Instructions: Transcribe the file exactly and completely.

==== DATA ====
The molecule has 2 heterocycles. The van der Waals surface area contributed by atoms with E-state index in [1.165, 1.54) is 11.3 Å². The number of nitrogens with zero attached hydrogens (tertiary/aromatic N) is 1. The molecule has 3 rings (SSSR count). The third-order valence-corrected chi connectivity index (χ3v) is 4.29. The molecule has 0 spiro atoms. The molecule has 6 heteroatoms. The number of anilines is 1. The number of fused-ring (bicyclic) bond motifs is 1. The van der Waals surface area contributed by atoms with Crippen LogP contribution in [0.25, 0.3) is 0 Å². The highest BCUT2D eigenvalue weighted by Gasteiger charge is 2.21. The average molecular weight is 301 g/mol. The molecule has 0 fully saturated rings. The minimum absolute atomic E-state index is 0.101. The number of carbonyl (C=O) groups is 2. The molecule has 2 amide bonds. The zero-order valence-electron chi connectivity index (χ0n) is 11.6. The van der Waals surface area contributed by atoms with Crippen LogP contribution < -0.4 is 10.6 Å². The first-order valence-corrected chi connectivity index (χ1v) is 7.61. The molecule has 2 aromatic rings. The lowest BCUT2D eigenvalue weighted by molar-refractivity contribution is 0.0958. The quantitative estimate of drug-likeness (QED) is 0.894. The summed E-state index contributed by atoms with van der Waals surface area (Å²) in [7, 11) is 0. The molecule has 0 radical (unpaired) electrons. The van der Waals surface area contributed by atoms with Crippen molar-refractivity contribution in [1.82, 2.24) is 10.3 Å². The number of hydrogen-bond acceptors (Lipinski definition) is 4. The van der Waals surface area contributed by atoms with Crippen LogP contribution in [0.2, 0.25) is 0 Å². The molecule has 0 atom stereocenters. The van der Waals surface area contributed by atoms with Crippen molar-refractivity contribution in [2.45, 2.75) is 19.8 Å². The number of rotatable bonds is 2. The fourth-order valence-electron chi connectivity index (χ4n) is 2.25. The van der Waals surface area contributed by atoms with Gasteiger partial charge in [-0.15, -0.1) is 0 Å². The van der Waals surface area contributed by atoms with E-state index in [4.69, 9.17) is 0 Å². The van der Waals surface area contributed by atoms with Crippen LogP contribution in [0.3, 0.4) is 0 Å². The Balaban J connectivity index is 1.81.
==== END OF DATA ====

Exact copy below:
The molecule has 2 heterocycles. The van der Waals surface area contributed by atoms with E-state index in [1.165, 1.54) is 11.3 Å². The number of nitrogens with zero attached hydrogens (tertiary/aromatic N) is 1. The molecule has 3 rings (SSSR count). The third-order valence-corrected chi connectivity index (χ3v) is 4.29. The molecule has 0 spiro atoms. The molecule has 6 heteroatoms. The number of anilines is 1. The number of fused-ring (bicyclic) bond motifs is 1. The van der Waals surface area contributed by atoms with Crippen LogP contribution in [0.25, 0.3) is 0 Å². The highest BCUT2D eigenvalue weighted by Gasteiger charge is 2.21. The average molecular weight is 301 g/mol. The molecule has 0 fully saturated rings. The minimum absolute atomic E-state index is 0.101. The number of carbonyl (C=O) groups is 2. The molecule has 2 amide bonds. The zero-order valence-electron chi connectivity index (χ0n) is 11.6. The van der Waals surface area contributed by atoms with Crippen LogP contribution < -0.4 is 10.6 Å². The first-order valence-corrected chi connectivity index (χ1v) is 7.61. The molecule has 2 aromatic rings. The lowest BCUT2D eigenvalue weighted by molar-refractivity contribution is 0.0958. The quantitative estimate of drug-likeness (QED) is 0.894. The summed E-state index contributed by atoms with van der Waals surface area (Å²) in [7, 11) is 0. The molecule has 0 radical (unpaired) electrons. The van der Waals surface area contributed by atoms with Crippen molar-refractivity contribution in [1.82, 2.24) is 10.3 Å². The number of hydrogen-bond acceptors (Lipinski definition) is 4. The van der Waals surface area contributed by atoms with Crippen LogP contribution in [0.2, 0.25) is 0 Å². The molecule has 0 atom stereocenters. The van der Waals surface area contributed by atoms with Crippen molar-refractivity contribution in [2.45, 2.75) is 19.8 Å². The number of rotatable bonds is 2. The fourth-order valence-electron chi connectivity index (χ4n) is 2.25. The van der Waals surface area contributed by atoms with Gasteiger partial charge in [-0.15, -0.1) is 0 Å². The van der Waals surface area contributed by atoms with E-state index in [4.69, 9.17) is 0 Å². The van der Waals surface area contributed by atoms with Crippen LogP contribution in [0.3, 0.4) is 0 Å². The Balaban J connectivity index is 1.81.